Cyber criminals had been using 3.2 million infected PCs to steal personal data
- PDF will be anchor implementation for latest version of SearchYourCloud Cloud Platform -SearchYourCloud (SYC) today announces that PDF Solutions has selected SYC's patented federated search to enable secure access, searching and sharing on the ShareP...
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Research finds Network Function Virtualization among the game-changers DUBLIN & DALLAS — February 26, 2015 — AdaptiveMobile (www.adaptivemobile.com), the world leader in mobile security, today issued research that outlines the opportunity that communications service providers (CSPs) have in securing the enterprise by offering Security-as-a-Service (SaaS). The company has issued the findings in a new white paper, which found that trends such as remote working, the adoption of public and private cloud services, BYOD and shadow IT are making the traditional perimeter approach to security almost impossible to maintain. The research found that two developments in technology --network function virtualization and software defined networking - allow CPSs to offer shortened network configuration times as well as a combination of network services and hosted security offerings that better meet the changing nature of enterprise security. CSPs can deploy Internet-facing services -- such as enterprise firewalls, mail relays, anti-virus, VPN concentrators, and intrusion prevention systems -- as Virtual Network Functions, which give the level of security that larger enterprises need while also offering a level of protection not fully available to small to medium businesses today. Among the points covered in the whitepaper:Why enterprises of all sizes are living below the "security poverty line" due to factors as diverse as limitations from best of breed security vendors, ad hoc security deployments, and poor security practices associated with practices like Single Sign OnHow the mobile carrier network is best suited to provide security in a perimeter-less world, where always-on, easy access and data access across devices is the normWhat Identity Access Management means for enterprises and why CSPs are best equipped to manage it "We are looking at an enterprise security environment in which it is necessary to monitor data from the network perimeter, server farms and all endpoint devices," said Jim Donnelly, Director of Strategic Programmes, AdaptiveMobile. "Given the changes in technology, mobile operators are now positioned to protect the enterprise network to give carrier-grade protection against a host of security threats. This opportunity will give a powerful version of SaaS that will help in data protection as the enterprise network continues to evolve."To download a copy of the whitepaper, visit http://www.adaptivemobile.com/downloads/enterprise-security-as-a-service-delivered-by-csps.About AdaptiveMobile:AdaptiveMobile is the world leader in mobile security protecting over one billion subscribers worldwide and the only mobile security company offering products designed to protect all services on both fixed and mobile networks through in-network and cloud solutions. With deep expertise and a unique focus on network-to-handset security, AdaptiveMobile's award winning security solutions provide its customers with advanced threat detection and actionable intelligence, combined with the most comprehensive mobile security products available on the market today. AdaptiveMobile's sophisticated, revenue-generating security-as-a-service portfolio empowers consumers and enterprises alike to take greater control of their own security.AdaptiveMobile was founded in 2004 and boasts some of the world's largest mobile operators as customers and the leading security and telecom equipment vendors as partners. The company is headquartered in Dublin with offices in the North America, Europe, South Africa, Middle East and Asia Pacific.Press contacts:ACSCom PR (USA)Anne Coyle, +1 857 email@example.comAxiCom (UK)Daniel Beattie, +44 (0)20 8392 firstname.lastname@example.orgSource: RealWire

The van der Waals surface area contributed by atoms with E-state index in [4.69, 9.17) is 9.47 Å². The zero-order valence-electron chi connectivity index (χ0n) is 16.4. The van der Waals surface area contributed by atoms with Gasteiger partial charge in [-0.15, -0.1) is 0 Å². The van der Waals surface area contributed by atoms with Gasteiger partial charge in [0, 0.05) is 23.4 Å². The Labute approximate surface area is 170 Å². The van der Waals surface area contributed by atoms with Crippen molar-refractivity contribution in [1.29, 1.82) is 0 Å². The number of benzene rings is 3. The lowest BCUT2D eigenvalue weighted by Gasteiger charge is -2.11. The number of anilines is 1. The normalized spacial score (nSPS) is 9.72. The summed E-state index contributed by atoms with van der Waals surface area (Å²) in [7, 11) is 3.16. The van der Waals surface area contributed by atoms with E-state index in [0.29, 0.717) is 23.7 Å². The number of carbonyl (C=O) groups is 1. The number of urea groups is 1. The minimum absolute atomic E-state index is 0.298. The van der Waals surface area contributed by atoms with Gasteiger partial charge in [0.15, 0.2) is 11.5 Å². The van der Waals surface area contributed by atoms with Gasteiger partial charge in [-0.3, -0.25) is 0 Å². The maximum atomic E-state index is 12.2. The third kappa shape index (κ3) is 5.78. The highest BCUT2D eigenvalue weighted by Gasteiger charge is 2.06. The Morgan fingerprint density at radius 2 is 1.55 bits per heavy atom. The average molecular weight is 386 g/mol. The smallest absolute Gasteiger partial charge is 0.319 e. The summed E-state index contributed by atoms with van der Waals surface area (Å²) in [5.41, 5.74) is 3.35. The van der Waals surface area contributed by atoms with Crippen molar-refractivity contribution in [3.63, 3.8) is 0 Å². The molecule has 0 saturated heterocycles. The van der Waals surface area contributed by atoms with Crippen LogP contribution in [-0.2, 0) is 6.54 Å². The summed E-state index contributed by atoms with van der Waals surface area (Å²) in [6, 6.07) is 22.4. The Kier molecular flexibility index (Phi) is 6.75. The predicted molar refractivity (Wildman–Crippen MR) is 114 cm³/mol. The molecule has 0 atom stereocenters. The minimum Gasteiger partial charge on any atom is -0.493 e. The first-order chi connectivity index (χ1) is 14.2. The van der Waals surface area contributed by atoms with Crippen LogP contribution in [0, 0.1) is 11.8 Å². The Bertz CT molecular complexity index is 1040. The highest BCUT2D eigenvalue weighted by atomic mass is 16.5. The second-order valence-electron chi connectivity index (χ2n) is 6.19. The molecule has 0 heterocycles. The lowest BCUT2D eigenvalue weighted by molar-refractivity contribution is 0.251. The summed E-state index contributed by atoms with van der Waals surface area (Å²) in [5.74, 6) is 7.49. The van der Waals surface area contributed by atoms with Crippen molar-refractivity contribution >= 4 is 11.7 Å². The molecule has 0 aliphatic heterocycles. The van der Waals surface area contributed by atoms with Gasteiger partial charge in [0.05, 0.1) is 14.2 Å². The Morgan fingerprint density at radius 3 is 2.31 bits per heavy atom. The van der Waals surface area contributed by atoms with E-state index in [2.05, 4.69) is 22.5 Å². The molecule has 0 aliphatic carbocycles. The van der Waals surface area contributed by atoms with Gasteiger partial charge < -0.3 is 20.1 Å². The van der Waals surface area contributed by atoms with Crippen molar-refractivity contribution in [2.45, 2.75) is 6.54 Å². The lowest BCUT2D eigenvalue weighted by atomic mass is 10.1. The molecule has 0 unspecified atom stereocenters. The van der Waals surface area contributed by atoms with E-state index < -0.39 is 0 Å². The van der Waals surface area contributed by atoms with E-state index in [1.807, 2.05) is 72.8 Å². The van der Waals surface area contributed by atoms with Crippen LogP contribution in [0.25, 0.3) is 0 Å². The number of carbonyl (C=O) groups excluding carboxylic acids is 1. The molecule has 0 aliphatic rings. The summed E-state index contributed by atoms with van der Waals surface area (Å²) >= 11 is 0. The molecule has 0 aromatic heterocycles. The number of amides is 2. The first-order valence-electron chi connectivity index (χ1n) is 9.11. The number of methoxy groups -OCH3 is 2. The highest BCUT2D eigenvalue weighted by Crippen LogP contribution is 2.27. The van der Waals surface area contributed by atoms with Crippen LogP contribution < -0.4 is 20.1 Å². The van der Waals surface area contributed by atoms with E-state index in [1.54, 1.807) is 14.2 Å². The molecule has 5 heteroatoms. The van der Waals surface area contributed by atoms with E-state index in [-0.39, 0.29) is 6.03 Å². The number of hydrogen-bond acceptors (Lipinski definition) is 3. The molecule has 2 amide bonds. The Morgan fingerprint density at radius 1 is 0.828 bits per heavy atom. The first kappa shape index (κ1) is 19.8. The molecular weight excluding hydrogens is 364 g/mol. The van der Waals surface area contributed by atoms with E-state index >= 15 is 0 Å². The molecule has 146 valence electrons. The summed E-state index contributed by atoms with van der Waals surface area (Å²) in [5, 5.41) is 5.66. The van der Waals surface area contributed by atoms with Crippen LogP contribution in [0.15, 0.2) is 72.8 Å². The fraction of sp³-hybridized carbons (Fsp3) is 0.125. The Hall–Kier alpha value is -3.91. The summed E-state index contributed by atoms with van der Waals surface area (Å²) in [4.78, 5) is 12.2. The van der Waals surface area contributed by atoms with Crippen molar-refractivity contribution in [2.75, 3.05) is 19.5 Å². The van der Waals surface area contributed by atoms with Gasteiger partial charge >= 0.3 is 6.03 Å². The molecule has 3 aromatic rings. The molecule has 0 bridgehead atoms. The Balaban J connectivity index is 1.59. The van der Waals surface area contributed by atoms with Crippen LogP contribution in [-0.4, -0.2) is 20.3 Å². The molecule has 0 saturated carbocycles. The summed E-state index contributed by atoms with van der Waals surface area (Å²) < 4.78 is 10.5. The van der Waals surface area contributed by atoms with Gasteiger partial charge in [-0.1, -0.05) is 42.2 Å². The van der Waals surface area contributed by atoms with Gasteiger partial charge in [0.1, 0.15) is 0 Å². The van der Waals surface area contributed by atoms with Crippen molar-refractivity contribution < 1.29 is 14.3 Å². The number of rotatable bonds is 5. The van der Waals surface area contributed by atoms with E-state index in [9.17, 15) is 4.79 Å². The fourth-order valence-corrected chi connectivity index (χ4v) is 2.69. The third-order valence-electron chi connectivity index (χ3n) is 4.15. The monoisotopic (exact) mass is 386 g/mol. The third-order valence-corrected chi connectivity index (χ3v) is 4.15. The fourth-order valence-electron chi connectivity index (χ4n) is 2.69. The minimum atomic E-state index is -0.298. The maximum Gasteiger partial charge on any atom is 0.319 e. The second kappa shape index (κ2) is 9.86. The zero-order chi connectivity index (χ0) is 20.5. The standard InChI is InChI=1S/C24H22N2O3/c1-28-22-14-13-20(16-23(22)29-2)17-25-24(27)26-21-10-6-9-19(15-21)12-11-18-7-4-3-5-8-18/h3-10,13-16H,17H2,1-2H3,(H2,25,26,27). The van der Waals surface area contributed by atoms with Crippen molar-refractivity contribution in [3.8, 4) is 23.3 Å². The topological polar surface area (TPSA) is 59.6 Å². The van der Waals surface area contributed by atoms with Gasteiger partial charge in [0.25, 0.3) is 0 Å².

From Data and Goliath: The Hidden Battles to Collect Your Data and Control Your World.